One of the key lessons relevant to education that can be gleaned from the COVID-19 pandemic is the importance and necessity of empathy. As students, teachers, administrators and parents all adjusted to new routines and approaches—often encountering frustrations and disappointments along the way—we collectively made it through, to this point at least, by “feeling each other’s pain” and responding appropriately.

Not much may have gone as smoothly or as productively as we would have liked, but I think most would agree that we’ve made the most of a truly tough situation. What’s more, by and large, we showed real empathy—an essential ingredient to our individual and collective futures. As such, it must be encouraged and developed at school as well as at home.

The Making Caring Common Project at the Harvard Graduate School of Education notes that, according to studies, young people who are empathetic are more apt to:

· Engage in the classroom

· Earn higher grades

· Communicate better

· Bully less

· Exhibit fewer aggressive behaviors and emotional disorders

· Enjoy more positive relationships

Of course, empathy is not just an ingredient for school and personal success, but for our work lives, too. Not surprisingly, empathy is increasingly a skill that companies look for—and demand—in those in they hire. The workplace has become so team- and collaboration-focused that those unable to view challenges and opportunities through the eyes of others are almost certain to fail.

As the world continues to shrink and workplaces become increasingly culturally, racially, ethnically and socio-politically diverse, the need for empathy only rises. This is all the more so when it comes to those seeking to join the leadership ranks of companies or organizations. As author and thought leader Daniel Goleman put it in his book New Leaders: Transforming the Art of Leadership into the Science of Results, “As the tasks of leadership become more complex and collaborative, relationship skills become increasingly pivotal.” There is no productive relationship—at work or anywhere—without empathy.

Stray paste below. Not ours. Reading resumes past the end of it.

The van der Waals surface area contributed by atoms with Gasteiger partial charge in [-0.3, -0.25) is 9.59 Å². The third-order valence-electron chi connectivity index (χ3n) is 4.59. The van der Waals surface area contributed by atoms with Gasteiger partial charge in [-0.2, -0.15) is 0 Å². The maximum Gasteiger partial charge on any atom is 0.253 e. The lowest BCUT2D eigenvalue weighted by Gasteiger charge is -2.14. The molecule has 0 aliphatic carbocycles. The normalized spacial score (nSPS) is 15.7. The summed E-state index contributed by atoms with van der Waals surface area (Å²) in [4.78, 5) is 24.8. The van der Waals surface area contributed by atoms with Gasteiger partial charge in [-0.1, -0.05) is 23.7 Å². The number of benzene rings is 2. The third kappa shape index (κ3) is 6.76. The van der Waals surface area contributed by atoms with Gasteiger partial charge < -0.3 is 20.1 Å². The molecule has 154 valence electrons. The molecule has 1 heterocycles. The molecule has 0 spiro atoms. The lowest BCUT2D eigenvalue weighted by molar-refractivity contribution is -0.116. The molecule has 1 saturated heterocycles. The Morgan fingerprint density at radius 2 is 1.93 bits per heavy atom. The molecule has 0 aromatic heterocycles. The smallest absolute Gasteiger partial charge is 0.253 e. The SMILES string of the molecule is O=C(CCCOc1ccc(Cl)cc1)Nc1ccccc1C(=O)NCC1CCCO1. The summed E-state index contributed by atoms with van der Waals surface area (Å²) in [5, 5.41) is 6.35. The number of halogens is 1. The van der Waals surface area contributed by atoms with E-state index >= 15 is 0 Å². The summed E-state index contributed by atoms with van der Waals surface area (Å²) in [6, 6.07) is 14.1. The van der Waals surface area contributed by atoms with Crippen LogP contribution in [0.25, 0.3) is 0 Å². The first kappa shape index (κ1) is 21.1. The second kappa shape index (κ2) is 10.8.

Some suggest that empathy is too difficult to teach—or, worse, that it can lead to one being consumed by the needs and feelings of others to the point of ignoring one’s own. I believe this to be a false assertion. Having a healthy sense of empathy and a healthy sense of self are two sides of the same coin. One can be both empathetic and self-aware, empathetic and self-motivated, empathetic and independent. The key lies in building an honest and realistic view of oneself—to the extent that any of us can!

There are a host of online resources offering educators a wide range of helpful tips and resources on teaching empathy, including those offered by the aforementioned Making Caring Common Project. While empathy is easily integrated into such subject matter as literature—where we are called to empathize with a story’s characters and their struggles—it can be incorporated into virtually any subject with a little creativity.

Of course, one of the best ways to teach empathy is through example. And not a day goes by in which a teacher, parent or even the students themselves is presented with a chance to demonstrate how putting oneself in another’s shoes makes for a better world.

For example, a teacher made a comment in a recent educational visioning session that really stuck with me. She said, “Zoom gave me a window into my students’ worlds.” She went on to describe the view the pandemic gave her into her students’ home lives—all with varying degrees of functional or dysfunctional dynamics—family resources or lack thereof, etc.

When we see a classroom full of kids sitting in the same chairs and maybe even wearing the same clothes, we tend to assume they all come from the same kinds of circumstances. We may forget that they come from different circumstances. This educator’s recollection reminds us that that’s not always the case… and that teacher to student empathy is a really big deal!

Let’s not discount student to student empathy, either. One of the great benefits of project-based learning (PBL) is that it creates a setting for students to stretch their empathy muscles. How do they work with someone who isn’t carrying their weight?  Why isn’t that person carrying their weight: are they slow, tired, disinterested, or stressed about something else? And, how can the rest of the group help them past that? If the student in question is just choosing to be difficult—because that can happen, too—how do the students work around that? PBL takes a very, “rising tides raise all boats,” mentality that is crucial to practicing empathy.

COVID reminds how essential empathy is to overcoming the challenges we face. It also reminds us that more, perhaps even greater, challenges, lie ahead.  Whatever those may be, empathy will help see us through.